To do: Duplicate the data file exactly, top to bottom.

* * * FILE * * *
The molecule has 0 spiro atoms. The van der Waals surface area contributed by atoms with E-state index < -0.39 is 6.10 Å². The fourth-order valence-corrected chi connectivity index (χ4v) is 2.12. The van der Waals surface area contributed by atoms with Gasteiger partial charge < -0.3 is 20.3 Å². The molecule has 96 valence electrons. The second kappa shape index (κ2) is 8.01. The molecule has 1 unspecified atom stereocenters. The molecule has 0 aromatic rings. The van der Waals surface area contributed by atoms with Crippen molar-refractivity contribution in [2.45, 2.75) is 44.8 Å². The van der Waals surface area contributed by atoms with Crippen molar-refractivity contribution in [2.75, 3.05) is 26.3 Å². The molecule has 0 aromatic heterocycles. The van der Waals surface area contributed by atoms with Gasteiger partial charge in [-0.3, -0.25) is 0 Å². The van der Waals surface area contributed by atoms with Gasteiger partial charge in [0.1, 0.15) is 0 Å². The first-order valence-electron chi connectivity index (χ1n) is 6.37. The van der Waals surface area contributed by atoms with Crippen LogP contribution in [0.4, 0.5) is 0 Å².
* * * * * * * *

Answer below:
The molecule has 0 spiro atoms. The van der Waals surface area contributed by atoms with E-state index < -0.39 is 6.10 Å². The fourth-order valence-corrected chi connectivity index (χ4v) is 2.12. The van der Waals surface area contributed by atoms with Gasteiger partial charge < -0.3 is 20.3 Å². The molecule has 96 valence electrons. The second kappa shape index (κ2) is 8.01. The molecule has 1 unspecified atom stereocenters. The molecule has 0 aromatic rings. The van der Waals surface area contributed by atoms with Crippen molar-refractivity contribution in [2.45, 2.75) is 44.8 Å². The van der Waals surface area contributed by atoms with Crippen molar-refractivity contribution in [2.75, 3.05) is 26.3 Å². The molecule has 0 aromatic heterocycles. The van der Waals surface area contributed by atoms with Gasteiger partial charge in [-0.3, -0.25) is 0 Å². The van der Waals surface area contributed by atoms with Gasteiger partial charge in [0.1, 0.15) is 0 Å². The first-order valence-electron chi connectivity index (χ1n) is 6.37. The van der Waals surface area contributed by atoms with Crippen LogP contribution in [0.4, 0.5) is 0 Å².